When a couple conserves and transforms the sexual energy with supreme adoration, purity, and love, never allowing the continuum or flow of forces to leave the body, then they radically awaken the consciousness. This power allows married men and women to develop the deepest insights, since the power to create life, the creative energy, awakens their full potential.
The Voice of the Silence addresses all three levels of religion. It is therefore a complete teaching, despite the fact that Blavatsky didn’t transcribe everything from her original source: The Book of the Golden Precepts.
The Three Essential Spiritual Sciences
But what else must we study to better understand this scripture? We must look to the three essential mystical sciences of antiquity. These are:
Kabbalah can mean “tradition” or “knowledge.” It also comes from the Hebrew term קבל kabbel, which means “to receive.” This secret wisdom was originally transmitted from mouth to ear, from master to disciple. It more importantly signifies how we as a consciousness receive spiritual experiences.
Kabbalah is often synonymous with the Tree of Life, a map of consciousness, the universe, and divinity. The Tree of Life shares its roots, biblically speaking, with the Tree of Knowledge of Good and Evil, otherwise known as alchemy.
Alchemy, or اللّٰه Allah-χημεία Khemia, is an amalgam of Arabic and Greek wisdom, otherwise translated as “the chemistry of God.” Khemia means to “fuse or cast a metal.” Allah is the Arabic name for divinity. Traditionally, alchemy is associated with superstition, the belief that dense metals can be transformed, like lead into gold. Trans means “to carry over,” and mutation indicates how an inferior substance becomes a superior one.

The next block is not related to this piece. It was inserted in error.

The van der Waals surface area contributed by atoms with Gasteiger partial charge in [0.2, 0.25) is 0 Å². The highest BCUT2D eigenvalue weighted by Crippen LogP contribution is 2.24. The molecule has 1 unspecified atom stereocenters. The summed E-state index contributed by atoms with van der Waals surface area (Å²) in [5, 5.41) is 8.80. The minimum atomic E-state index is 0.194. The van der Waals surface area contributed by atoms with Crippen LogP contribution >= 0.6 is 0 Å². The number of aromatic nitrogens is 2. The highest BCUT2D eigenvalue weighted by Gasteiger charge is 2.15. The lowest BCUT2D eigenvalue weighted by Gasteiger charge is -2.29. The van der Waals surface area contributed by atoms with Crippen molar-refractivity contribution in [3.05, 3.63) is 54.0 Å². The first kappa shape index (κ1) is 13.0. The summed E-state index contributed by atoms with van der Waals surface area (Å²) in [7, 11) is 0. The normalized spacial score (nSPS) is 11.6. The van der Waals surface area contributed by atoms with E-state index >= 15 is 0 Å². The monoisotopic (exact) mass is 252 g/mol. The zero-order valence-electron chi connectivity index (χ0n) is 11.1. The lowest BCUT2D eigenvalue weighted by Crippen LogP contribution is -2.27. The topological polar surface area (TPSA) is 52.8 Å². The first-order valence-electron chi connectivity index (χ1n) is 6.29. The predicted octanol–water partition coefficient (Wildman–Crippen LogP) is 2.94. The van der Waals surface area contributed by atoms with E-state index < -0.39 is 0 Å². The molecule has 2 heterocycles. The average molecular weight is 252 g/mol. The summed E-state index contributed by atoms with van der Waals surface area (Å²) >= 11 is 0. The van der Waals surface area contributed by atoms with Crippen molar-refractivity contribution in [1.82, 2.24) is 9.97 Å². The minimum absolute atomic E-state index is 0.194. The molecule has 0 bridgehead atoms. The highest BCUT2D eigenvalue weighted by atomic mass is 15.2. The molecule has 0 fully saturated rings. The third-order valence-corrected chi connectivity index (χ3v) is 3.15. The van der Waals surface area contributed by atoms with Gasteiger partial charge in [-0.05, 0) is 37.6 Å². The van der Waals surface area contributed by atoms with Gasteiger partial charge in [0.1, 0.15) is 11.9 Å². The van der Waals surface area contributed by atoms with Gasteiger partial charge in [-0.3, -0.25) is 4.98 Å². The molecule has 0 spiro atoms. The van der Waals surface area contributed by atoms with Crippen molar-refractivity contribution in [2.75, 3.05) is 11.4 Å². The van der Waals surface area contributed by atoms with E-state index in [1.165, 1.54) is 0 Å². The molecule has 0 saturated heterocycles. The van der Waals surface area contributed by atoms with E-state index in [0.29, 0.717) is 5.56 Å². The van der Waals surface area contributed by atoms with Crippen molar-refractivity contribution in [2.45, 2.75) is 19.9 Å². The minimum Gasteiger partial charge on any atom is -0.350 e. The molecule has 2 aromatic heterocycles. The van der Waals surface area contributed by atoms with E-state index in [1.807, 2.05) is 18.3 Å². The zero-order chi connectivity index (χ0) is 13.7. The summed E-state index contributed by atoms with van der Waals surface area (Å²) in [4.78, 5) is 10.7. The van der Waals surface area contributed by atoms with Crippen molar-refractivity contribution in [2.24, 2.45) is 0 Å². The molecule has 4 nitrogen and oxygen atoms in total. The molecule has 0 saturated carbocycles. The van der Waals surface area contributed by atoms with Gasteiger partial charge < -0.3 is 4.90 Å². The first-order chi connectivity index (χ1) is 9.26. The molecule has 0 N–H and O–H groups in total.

This is a symbol. By conserving and transforming energy, we become fully developed beings, masters or gods, with complete knowledge of good and evil.
Psychology is understood today as the study of the mind. But etymologically, psychology is the relationship between psyche (the consciousness) and logos (the Word, the Being, divinity). By mastering our minds in meditation, we connect with and realize the truth.
Many will argue that kabbalah and alchemy have nothing to do with The Voice of the Silence, since kabbalah supposedly originated in 13th century Spain and alchemy in medieval Europe, with roots in Pre-Islamic Arabian mysticism. These are Western, not Eastern esoteric traditions. When we reference kabbalah and alchemy, we do so in accordance with their principles, not to their appearance or moment in history.